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There’s something to be said about the power of telling a story through the environment, utilising details and objects to portray a simple narrative in a more tactile way than simple text or dialogue. What would it be like, then, if this kind of storytelling was attempted in a digital environment? Using pictures and smartphone apps to provide that same kind of context? A Normal Lost Phone aims to provide that kind of experience, but it unfortunately comes up short, wasting the potential that exists in such an interesting premise.

Gameplay is centered around the concept of you having just found a lost phone, and your job is to root around in it to deduce how to find the owner. There’s no instruction or direction to speak of, just an unlocked smartphone filled with the various tidbits of a person’s life. Through piecing together disparate fragments of information from a variety of sources, you gradually ‘unlock’ more of the phone as you learn passwords, which then gives way to more information. For example, the phone is initially disconnected from Wi-Fi, and the only available network requires a password. One of the texting conversations contains a reference to the password, which can then be inferred from a string of information you find elsewhere in the phone.

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That ‘Aha!’ moment when you figure out another important piece of info that gives you access to another portion of the phone is quite satisfying, and there’s plenty of those moments scattered throughout, but the pacing of the overall puzzle is far too uneven. Most of the time, it’s a simple matter of trial and error mixed in with some basic deduction techniques to find the way forward, but we ran into a few walls that brought the experience to a screeching halt. In hindsight, the solutions to these problems made some sense, but they assumed the player would take large leaps in logic that were hardly reasonable. When there are sufficient hints to subtly point you towards where you should look next, the sleuthing can be fun and engaging, but when there aren’t, it quickly becomes monotonous and frustrating.

While searching for clues, you naturally browse through lots of random information about the phone’s owner, and this is where the meat of the story comes in. It’s remarkable how well the developers can craft meaningful characters out of chat conversations and screenshots, there are many instances where the little details and nuances of how a person communicates are nailed perfectly. Unfortunately, there are just as many instances where the writing falls flat. All too often, conversations feel rigid and set up, and it doesn’t take very long for it to become glaringly obvious that the developers are pushing an agenda. While this is certainly a unique and creative way of going about it, there are a few too many moments where the ham-fisted preachiness gets overbearing, and the story gives way to cliché and unrealistic portrayals of conversation.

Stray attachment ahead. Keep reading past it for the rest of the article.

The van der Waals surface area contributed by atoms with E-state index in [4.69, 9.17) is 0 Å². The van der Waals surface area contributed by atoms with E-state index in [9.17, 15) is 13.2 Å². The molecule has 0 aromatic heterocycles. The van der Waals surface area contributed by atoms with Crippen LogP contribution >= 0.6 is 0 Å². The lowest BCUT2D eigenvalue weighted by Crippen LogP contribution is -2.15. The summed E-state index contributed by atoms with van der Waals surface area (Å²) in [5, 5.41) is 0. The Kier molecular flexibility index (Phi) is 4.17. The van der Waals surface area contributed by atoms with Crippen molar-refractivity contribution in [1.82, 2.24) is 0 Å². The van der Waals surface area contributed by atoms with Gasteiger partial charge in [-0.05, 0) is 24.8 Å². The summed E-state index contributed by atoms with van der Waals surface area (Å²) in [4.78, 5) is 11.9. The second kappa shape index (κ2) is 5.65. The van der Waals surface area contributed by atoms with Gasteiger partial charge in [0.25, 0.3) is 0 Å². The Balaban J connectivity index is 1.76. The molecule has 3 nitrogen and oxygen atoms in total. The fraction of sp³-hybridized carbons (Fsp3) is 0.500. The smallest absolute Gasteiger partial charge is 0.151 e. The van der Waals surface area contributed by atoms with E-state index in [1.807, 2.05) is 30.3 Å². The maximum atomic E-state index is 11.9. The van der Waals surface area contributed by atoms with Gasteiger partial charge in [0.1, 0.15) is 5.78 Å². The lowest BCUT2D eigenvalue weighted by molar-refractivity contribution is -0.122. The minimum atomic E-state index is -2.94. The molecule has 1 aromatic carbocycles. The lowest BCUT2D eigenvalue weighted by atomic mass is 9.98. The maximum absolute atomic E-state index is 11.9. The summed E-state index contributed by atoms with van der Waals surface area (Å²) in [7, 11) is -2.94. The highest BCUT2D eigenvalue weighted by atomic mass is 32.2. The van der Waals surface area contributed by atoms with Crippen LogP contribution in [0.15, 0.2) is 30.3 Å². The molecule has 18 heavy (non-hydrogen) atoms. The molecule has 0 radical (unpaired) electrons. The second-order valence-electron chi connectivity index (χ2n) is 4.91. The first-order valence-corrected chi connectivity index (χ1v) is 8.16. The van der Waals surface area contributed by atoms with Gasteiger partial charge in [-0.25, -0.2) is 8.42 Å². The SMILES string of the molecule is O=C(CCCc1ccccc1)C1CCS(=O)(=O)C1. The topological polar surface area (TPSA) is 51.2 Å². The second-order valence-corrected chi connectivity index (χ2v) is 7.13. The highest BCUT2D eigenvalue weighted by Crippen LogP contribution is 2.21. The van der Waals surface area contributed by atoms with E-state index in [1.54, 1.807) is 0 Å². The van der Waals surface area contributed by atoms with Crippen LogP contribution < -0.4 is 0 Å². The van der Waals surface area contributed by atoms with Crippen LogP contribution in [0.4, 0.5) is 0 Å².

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From a presentation perspective, A Normal Lost Phone does a decent job of emulating the environment of a mobile operating system, though it lacks the polish and detail to make it convincing. There is a relatively sizable soundtrack of acoustic guitar pieces, cleverly controlled through the phone’s music app, though the music feels disconnected from the overall experience, and has a strange presence as you browse. It’s also painfully obvious that this game was not designed for a game console at all; playing in horizontal mode displays a smartphone screen flanked by two bars of static patterns that change depending on the app you have open. Fortunately, you can play the game with your Switch held vertically, and the touch controls are naturally a much better option than navigating with a stick.

Another key point that bears mentioning is the almost total lack of replay value present in A Normal Lost Phone. It’ll take you an hour (maybe two) to see everything this game has to offer, and there’s not much else you can do beyond that. Data can be wiped and you can start over, but then the experience loses its whole point. Granted, this isn’t as much of an issue given the low price point, but just bear in mind that this is the kind of game you’ll play once for a short while and then delete it for good.


A Normal Lost Phone is a tough game to recommend. The concept is intriguing and there’s a genuinely interesting narrative at the center of the experience, but it’s all so fraught by poor execution and mediocre presentation that we can hardly suggest you pick this one up. You could do a whole lot worse for three bucks, but you’re also getting exactly what you pay for and nothing more. If you have some credit leftover in your account from another eShop purchase and feel like distracting yourself with a mildly entertaining adventure game, this one may be worth a look, but you’d best take a pass.